Date Approved

2010

Degree Type

Open Access Thesis

Degree Name

Master of Arts (MA)

Department

English Language and Literature

Committee Member

Christine Neufeld, PhD

Committee Member

Martin Shichtman, PhD

Abstract

French TV‘s M6 aired a ground-breaking television advance, known as Kaamelott, from 2005 to 2009, derived from a long tradition of Arthurian narrative form and a long tradition of that form‘s modernization. Spanning the split, therefore, between the Modern and the Medieval, Alexandre Astier‘s experimental Adventure-Comedy, adapting no single model, this Frankenstein, brought to life through canny theatrical bricolage, provokes the following concrete question: how have the dimensions of the exemplary human life of the King been updated by this installment of an eight centuries (and more) old tradition? Using the frame-work of Berne‘s Games People Play, I explore the respective fields of Childhood, Games, and Loves, in parallel to his Child, Adult, and Parent. To what extent, ultimately, has the self-retracting, pre-historical origin of ―Arthur‖ mutated? Does this literary but transmedia window of history perspicuously describe the internal dynamics of tradition‘s afterlife? And—is King Arthur really coming back?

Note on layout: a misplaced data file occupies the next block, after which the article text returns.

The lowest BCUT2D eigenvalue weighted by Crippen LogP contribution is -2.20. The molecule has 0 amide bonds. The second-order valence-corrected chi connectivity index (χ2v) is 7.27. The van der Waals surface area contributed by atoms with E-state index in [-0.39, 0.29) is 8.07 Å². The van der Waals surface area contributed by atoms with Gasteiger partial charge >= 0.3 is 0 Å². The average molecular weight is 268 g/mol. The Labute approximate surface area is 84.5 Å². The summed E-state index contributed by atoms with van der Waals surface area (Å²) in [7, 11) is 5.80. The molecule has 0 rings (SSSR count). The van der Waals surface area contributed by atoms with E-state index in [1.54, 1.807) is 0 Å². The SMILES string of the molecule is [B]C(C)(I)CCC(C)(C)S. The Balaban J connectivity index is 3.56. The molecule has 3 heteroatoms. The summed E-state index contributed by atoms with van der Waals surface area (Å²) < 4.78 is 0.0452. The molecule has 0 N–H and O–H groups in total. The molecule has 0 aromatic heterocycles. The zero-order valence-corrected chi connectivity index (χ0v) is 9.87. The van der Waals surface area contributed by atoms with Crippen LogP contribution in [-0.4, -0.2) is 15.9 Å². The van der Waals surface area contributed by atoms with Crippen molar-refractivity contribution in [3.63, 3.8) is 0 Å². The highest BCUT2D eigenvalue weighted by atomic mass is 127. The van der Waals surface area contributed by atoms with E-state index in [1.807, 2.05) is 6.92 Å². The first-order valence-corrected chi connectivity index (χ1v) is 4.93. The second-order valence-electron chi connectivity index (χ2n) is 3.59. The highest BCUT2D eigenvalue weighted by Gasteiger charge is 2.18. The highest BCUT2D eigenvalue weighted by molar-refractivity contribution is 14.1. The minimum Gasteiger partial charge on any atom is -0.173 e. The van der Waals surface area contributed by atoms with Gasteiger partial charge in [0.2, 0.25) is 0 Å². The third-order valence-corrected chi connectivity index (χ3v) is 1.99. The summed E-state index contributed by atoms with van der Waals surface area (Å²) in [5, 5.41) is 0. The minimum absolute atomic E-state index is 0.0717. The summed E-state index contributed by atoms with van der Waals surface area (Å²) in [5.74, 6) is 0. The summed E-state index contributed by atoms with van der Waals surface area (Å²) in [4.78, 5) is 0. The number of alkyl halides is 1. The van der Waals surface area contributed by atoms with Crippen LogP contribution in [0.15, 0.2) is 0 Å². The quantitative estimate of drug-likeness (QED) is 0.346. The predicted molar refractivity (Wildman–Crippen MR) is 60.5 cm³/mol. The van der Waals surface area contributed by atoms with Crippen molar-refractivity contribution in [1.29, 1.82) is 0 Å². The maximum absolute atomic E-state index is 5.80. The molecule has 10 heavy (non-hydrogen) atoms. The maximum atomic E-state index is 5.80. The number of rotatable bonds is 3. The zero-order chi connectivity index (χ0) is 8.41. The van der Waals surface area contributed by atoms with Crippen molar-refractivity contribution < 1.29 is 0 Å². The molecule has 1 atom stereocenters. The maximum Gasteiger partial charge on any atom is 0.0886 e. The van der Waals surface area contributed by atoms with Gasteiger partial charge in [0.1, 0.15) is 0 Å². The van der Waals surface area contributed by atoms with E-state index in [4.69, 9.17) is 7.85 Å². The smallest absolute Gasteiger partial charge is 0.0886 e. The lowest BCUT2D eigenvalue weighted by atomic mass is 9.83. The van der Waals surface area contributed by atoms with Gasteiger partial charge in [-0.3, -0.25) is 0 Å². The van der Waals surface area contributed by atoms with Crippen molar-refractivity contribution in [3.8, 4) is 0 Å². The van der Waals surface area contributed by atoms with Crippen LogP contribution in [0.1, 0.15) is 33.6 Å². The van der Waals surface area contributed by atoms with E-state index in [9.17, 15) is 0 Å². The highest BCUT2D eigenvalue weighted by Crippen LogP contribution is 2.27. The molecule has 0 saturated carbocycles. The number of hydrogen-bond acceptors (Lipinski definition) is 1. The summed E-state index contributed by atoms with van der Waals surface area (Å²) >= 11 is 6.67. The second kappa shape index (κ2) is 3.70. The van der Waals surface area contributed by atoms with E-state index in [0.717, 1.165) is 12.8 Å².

Share

COinS